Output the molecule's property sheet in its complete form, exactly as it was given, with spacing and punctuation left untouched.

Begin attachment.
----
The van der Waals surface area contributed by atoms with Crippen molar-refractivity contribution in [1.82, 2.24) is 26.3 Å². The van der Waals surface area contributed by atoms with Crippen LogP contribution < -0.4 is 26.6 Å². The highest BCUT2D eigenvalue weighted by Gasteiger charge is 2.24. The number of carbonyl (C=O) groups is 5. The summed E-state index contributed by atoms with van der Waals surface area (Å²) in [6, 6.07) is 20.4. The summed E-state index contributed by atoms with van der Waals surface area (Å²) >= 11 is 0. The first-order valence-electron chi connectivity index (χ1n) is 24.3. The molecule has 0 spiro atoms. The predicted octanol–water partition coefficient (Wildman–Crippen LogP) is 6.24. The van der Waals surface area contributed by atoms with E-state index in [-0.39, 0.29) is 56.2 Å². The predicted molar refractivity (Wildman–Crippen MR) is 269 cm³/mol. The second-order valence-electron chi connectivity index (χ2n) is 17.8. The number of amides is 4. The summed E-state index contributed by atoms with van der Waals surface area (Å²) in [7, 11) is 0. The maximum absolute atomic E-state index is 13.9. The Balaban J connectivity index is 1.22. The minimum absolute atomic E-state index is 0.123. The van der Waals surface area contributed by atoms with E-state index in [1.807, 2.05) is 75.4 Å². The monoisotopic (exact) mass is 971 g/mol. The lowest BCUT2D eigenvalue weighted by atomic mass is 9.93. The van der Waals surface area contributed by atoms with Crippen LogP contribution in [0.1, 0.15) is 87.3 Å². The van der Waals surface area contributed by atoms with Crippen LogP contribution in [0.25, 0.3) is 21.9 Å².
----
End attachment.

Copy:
The van der Waals surface area contributed by atoms with Crippen molar-refractivity contribution in [1.82, 2.24) is 26.3 Å². The van der Waals surface area contributed by atoms with Crippen LogP contribution < -0.4 is 26.6 Å². The highest BCUT2D eigenvalue weighted by Gasteiger charge is 2.24. The number of carbonyl (C=O) groups is 5. The summed E-state index contributed by atoms with van der Waals surface area (Å²) in [6, 6.07) is 20.4. The summed E-state index contributed by atoms with van der Waals surface area (Å²) >= 11 is 0. The first-order valence-electron chi connectivity index (χ1n) is 24.3. The molecule has 0 spiro atoms. The predicted octanol–water partition coefficient (Wildman–Crippen LogP) is 6.24. The van der Waals surface area contributed by atoms with E-state index in [-0.39, 0.29) is 56.2 Å². The predicted molar refractivity (Wildman–Crippen MR) is 269 cm³/mol. The second-order valence-electron chi connectivity index (χ2n) is 17.8. The number of amides is 4. The summed E-state index contributed by atoms with van der Waals surface area (Å²) in [7, 11) is 0. The maximum absolute atomic E-state index is 13.9. The Balaban J connectivity index is 1.22. The minimum absolute atomic E-state index is 0.123. The van der Waals surface area contributed by atoms with E-state index in [1.807, 2.05) is 75.4 Å². The monoisotopic (exact) mass is 971 g/mol. The lowest BCUT2D eigenvalue weighted by atomic mass is 9.93. The van der Waals surface area contributed by atoms with Crippen LogP contribution in [0.1, 0.15) is 87.3 Å². The van der Waals surface area contributed by atoms with Crippen LogP contribution in [0.25, 0.3) is 21.9 Å².